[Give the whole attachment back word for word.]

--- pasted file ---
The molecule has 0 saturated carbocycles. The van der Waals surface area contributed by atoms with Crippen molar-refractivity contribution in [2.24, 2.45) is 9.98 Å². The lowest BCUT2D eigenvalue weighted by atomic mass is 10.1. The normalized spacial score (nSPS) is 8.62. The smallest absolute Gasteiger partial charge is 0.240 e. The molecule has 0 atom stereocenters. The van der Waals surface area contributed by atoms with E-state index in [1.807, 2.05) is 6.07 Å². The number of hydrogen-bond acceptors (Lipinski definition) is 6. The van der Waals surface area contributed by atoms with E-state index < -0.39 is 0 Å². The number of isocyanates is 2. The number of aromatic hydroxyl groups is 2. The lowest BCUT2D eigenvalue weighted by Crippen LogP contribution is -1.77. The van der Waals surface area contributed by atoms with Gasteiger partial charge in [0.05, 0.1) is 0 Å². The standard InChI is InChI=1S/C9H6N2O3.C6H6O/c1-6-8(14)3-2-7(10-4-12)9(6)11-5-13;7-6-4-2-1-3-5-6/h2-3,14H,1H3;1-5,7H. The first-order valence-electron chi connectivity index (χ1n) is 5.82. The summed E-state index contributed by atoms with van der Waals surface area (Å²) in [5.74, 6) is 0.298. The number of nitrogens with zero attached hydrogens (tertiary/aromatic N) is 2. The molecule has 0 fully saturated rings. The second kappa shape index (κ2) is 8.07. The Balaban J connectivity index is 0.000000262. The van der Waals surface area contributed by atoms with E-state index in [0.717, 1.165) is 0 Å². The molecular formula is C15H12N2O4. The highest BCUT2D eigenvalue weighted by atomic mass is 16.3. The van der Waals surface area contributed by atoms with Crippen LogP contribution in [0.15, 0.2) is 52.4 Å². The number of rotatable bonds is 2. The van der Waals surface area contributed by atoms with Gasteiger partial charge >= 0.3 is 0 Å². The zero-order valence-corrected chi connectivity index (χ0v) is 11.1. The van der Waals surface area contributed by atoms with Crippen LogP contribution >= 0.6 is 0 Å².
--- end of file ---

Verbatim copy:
The molecule has 0 saturated carbocycles. The van der Waals surface area contributed by atoms with Crippen molar-refractivity contribution in [2.24, 2.45) is 9.98 Å². The lowest BCUT2D eigenvalue weighted by atomic mass is 10.1. The normalized spacial score (nSPS) is 8.62. The smallest absolute Gasteiger partial charge is 0.240 e. The molecule has 0 atom stereocenters. The van der Waals surface area contributed by atoms with E-state index in [1.807, 2.05) is 6.07 Å². The number of hydrogen-bond acceptors (Lipinski definition) is 6. The van der Waals surface area contributed by atoms with E-state index < -0.39 is 0 Å². The number of isocyanates is 2. The number of aromatic hydroxyl groups is 2. The lowest BCUT2D eigenvalue weighted by Crippen LogP contribution is -1.77. The van der Waals surface area contributed by atoms with Gasteiger partial charge in [0.05, 0.1) is 0 Å². The standard InChI is InChI=1S/C9H6N2O3.C6H6O/c1-6-8(14)3-2-7(10-4-12)9(6)11-5-13;7-6-4-2-1-3-5-6/h2-3,14H,1H3;1-5,7H. The first-order valence-electron chi connectivity index (χ1n) is 5.82. The summed E-state index contributed by atoms with van der Waals surface area (Å²) in [5.74, 6) is 0.298. The number of nitrogens with zero attached hydrogens (tertiary/aromatic N) is 2. The molecule has 0 fully saturated rings. The second kappa shape index (κ2) is 8.07. The Balaban J connectivity index is 0.000000262. The van der Waals surface area contributed by atoms with E-state index in [0.717, 1.165) is 0 Å². The molecular formula is C15H12N2O4. The highest BCUT2D eigenvalue weighted by atomic mass is 16.3. The van der Waals surface area contributed by atoms with Crippen LogP contribution in [0.15, 0.2) is 52.4 Å². The number of rotatable bonds is 2. The van der Waals surface area contributed by atoms with Gasteiger partial charge >= 0.3 is 0 Å². The zero-order valence-corrected chi connectivity index (χ0v) is 11.1. The van der Waals surface area contributed by atoms with Crippen LogP contribution >= 0.6 is 0 Å².